Partly thanks to Wal-Mart's success, "Anywhere USA" has become an unchallenged fact of American life. Today Wal-Mart's current legal battles, stretching from alleged gender discrimination to suggestions it may have violated federal immigration laws in its search for cheap labour, call into question how that success has been achieved, and whether it has become too much of a good thing.

In San Francisco, federal judges are considering whether to give the go-ahead for what would be the largest class action suit in US history, alleging systematic discrimination in terms of pay and promotion against the 700,000 women who have worked at Wal-Mart since 1996. In October, a second legal front opened when raids by federal immigration officials at 60 Wal-Marts across the US rounded up 250 illegal aliens working as all-night janitors.

Wal-Mart predictably denies any systematic or deliberate wrong-doing, insisting that its policy is to treat female employees as fairly as males, and promising to halt any immigration violations by local subcontractors, of which senior management knew nothing.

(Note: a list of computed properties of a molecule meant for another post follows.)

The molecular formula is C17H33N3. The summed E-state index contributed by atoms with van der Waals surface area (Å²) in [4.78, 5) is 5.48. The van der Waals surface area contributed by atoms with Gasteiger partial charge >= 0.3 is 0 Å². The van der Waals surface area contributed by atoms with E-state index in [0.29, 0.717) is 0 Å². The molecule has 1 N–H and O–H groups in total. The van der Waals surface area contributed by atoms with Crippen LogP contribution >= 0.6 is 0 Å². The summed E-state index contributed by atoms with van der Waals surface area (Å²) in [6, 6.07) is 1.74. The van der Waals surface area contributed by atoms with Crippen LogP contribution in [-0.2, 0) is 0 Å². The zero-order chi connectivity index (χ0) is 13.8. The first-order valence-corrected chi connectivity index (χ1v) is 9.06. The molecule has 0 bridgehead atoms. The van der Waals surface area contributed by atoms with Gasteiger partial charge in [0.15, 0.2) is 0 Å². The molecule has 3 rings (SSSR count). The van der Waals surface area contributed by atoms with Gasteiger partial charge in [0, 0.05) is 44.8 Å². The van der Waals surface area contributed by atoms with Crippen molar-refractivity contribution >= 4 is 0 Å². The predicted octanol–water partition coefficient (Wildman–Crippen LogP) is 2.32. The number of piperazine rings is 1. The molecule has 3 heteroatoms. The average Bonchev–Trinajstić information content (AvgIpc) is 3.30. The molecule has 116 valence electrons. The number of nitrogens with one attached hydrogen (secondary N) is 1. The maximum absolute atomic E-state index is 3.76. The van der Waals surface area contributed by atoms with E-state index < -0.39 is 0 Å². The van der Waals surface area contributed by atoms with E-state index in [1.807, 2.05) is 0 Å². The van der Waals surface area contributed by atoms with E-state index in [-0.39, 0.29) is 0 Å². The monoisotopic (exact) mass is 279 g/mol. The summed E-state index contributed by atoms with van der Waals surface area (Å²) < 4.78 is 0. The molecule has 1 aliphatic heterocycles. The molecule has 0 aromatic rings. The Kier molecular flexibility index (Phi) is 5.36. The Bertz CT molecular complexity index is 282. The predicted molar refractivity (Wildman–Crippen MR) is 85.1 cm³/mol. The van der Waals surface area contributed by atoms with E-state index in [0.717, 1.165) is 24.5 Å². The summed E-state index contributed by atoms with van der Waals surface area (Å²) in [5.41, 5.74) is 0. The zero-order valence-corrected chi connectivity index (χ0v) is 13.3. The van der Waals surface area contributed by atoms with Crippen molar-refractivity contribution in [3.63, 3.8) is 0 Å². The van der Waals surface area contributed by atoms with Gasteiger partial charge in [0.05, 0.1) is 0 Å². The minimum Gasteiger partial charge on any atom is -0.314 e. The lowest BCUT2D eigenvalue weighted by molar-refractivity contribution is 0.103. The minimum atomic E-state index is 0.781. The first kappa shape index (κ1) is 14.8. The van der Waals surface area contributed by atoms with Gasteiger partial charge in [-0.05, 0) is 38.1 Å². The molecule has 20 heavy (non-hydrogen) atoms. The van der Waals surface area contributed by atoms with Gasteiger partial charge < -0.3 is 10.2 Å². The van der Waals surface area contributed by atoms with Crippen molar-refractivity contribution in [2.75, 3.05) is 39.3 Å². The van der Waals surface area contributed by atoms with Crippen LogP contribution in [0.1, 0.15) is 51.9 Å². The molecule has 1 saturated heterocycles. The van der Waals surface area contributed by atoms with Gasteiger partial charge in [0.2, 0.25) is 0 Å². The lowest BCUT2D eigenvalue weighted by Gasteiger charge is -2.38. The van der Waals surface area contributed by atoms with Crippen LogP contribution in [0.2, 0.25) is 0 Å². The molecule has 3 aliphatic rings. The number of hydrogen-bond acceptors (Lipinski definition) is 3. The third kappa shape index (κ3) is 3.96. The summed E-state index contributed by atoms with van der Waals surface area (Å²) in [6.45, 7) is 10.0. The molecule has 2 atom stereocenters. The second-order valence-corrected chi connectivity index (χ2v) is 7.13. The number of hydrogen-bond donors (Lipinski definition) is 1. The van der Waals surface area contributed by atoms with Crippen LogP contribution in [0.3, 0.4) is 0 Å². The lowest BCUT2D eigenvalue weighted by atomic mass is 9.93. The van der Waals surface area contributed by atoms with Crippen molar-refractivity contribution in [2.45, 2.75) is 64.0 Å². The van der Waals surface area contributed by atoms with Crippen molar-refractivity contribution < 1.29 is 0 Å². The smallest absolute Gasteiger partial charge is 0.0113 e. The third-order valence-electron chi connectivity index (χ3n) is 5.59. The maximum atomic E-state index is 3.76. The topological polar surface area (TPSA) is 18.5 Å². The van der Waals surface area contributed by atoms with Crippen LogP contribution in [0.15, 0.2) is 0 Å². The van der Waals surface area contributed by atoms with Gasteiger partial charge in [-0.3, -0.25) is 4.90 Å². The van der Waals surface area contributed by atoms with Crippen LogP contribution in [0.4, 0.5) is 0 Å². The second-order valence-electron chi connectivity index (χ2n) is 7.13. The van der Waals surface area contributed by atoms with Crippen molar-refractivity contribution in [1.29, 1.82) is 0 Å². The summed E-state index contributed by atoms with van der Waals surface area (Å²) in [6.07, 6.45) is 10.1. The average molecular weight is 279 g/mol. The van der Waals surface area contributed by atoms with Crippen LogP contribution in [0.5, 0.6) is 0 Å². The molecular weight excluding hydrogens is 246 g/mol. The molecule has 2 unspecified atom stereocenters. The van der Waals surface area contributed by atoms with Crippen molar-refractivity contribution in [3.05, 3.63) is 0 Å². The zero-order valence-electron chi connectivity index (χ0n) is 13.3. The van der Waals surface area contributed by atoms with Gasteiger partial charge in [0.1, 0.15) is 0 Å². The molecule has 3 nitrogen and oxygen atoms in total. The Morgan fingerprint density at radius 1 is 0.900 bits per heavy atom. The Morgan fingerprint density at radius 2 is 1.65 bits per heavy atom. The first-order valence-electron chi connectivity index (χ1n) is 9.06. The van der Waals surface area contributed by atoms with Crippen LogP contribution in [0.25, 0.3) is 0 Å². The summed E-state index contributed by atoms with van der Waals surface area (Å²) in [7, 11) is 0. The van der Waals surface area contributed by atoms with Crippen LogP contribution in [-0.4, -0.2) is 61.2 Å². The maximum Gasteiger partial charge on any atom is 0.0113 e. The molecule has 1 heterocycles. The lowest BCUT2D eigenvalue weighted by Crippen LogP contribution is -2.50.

Innocent or guilty, however, the company plainly has a Wal-Mart-sized PR problem. With its quest for ever lower prices from suppliers, wherever they are located, Wal-Mart is being depicted as a prime villain in the haemorrhage of US manufacturing jobs to China and other low-wage countries, an issue likely to figure large in the 2004 election campaign.

Most fundamental of all however is Wal-Mart's intensifying struggle with organised labour. Skirmishes have taken place across the country, but a climax is now approaching in California, where the company wants to enter the grocery business next year by opening 40 Supercenters. These are the biggest Wal-Marts yet: 200,000 sq ft emporia with a full-range food market and a discount mega-store - and entirely staffed by non-union employees.